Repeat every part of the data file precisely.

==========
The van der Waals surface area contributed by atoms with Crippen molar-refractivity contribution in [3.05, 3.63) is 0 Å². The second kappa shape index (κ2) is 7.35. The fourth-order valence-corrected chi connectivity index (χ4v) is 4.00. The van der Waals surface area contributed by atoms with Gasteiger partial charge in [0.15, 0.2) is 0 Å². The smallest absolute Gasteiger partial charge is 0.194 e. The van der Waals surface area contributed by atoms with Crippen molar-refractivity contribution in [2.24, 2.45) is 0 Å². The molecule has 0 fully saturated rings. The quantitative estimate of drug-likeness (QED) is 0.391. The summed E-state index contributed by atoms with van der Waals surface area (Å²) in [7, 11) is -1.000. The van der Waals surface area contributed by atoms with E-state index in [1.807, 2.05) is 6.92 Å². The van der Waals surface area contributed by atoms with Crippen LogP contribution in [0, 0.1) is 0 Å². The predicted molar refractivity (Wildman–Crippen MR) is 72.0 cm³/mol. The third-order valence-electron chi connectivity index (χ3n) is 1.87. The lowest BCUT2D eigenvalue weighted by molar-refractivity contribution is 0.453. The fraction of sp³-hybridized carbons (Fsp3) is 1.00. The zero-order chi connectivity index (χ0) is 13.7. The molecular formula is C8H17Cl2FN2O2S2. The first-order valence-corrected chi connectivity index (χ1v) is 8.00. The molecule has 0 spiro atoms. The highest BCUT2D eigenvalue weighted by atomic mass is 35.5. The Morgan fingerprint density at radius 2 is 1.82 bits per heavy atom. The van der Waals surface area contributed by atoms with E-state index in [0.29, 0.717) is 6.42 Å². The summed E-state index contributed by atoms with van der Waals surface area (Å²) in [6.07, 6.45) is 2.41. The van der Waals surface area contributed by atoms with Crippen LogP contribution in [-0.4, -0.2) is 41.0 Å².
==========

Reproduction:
The van der Waals surface area contributed by atoms with Crippen molar-refractivity contribution in [3.05, 3.63) is 0 Å². The second kappa shape index (κ2) is 7.35. The fourth-order valence-corrected chi connectivity index (χ4v) is 4.00. The van der Waals surface area contributed by atoms with Gasteiger partial charge in [0.15, 0.2) is 0 Å². The smallest absolute Gasteiger partial charge is 0.194 e. The van der Waals surface area contributed by atoms with Crippen molar-refractivity contribution in [2.24, 2.45) is 0 Å². The molecule has 0 fully saturated rings. The quantitative estimate of drug-likeness (QED) is 0.391. The summed E-state index contributed by atoms with van der Waals surface area (Å²) in [7, 11) is -1.000. The van der Waals surface area contributed by atoms with E-state index in [1.807, 2.05) is 6.92 Å². The van der Waals surface area contributed by atoms with Crippen LogP contribution in [0, 0.1) is 0 Å². The predicted molar refractivity (Wildman–Crippen MR) is 72.0 cm³/mol. The third-order valence-electron chi connectivity index (χ3n) is 1.87. The lowest BCUT2D eigenvalue weighted by molar-refractivity contribution is 0.453. The fraction of sp³-hybridized carbons (Fsp3) is 1.00. The zero-order chi connectivity index (χ0) is 13.7. The molecular formula is C8H17Cl2FN2O2S2. The first-order valence-corrected chi connectivity index (χ1v) is 8.00. The molecule has 0 spiro atoms. The highest BCUT2D eigenvalue weighted by atomic mass is 35.5. The Morgan fingerprint density at radius 2 is 1.82 bits per heavy atom. The van der Waals surface area contributed by atoms with E-state index in [0.29, 0.717) is 6.42 Å². The summed E-state index contributed by atoms with van der Waals surface area (Å²) in [6.07, 6.45) is 2.41. The van der Waals surface area contributed by atoms with Crippen LogP contribution in [-0.4, -0.2) is 41.0 Å².